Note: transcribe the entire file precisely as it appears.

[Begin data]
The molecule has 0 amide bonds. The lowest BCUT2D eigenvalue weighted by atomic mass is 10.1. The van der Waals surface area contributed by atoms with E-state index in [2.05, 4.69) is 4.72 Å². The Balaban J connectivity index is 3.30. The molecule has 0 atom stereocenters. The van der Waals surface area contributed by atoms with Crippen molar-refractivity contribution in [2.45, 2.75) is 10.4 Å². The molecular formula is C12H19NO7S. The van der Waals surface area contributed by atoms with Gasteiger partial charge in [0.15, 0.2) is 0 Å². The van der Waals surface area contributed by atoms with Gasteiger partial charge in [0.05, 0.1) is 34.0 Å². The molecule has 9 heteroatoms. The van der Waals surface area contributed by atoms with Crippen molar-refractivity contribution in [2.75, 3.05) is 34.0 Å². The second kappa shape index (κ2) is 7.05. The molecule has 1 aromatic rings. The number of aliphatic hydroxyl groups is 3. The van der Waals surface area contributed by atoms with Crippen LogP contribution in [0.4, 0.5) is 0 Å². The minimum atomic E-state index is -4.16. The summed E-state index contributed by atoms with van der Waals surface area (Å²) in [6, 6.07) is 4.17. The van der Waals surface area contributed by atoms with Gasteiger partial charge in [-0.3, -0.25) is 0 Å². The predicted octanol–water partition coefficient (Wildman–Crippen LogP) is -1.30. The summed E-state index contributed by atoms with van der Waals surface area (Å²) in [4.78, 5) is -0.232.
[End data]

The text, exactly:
The molecule has 0 amide bonds. The lowest BCUT2D eigenvalue weighted by atomic mass is 10.1. The van der Waals surface area contributed by atoms with E-state index in [2.05, 4.69) is 4.72 Å². The Balaban J connectivity index is 3.30. The molecule has 0 atom stereocenters. The van der Waals surface area contributed by atoms with Crippen molar-refractivity contribution in [2.45, 2.75) is 10.4 Å². The molecular formula is C12H19NO7S. The van der Waals surface area contributed by atoms with Gasteiger partial charge in [0.15, 0.2) is 0 Å². The van der Waals surface area contributed by atoms with Gasteiger partial charge in [0.05, 0.1) is 34.0 Å². The molecule has 9 heteroatoms. The van der Waals surface area contributed by atoms with Crippen molar-refractivity contribution in [2.75, 3.05) is 34.0 Å². The second kappa shape index (κ2) is 7.05. The molecule has 1 aromatic rings. The number of aliphatic hydroxyl groups is 3. The van der Waals surface area contributed by atoms with Crippen LogP contribution in [0.4, 0.5) is 0 Å². The minimum atomic E-state index is -4.16. The summed E-state index contributed by atoms with van der Waals surface area (Å²) in [6, 6.07) is 4.17. The van der Waals surface area contributed by atoms with Gasteiger partial charge in [-0.3, -0.25) is 0 Å². The predicted octanol–water partition coefficient (Wildman–Crippen LogP) is -1.30. The summed E-state index contributed by atoms with van der Waals surface area (Å²) in [4.78, 5) is -0.232.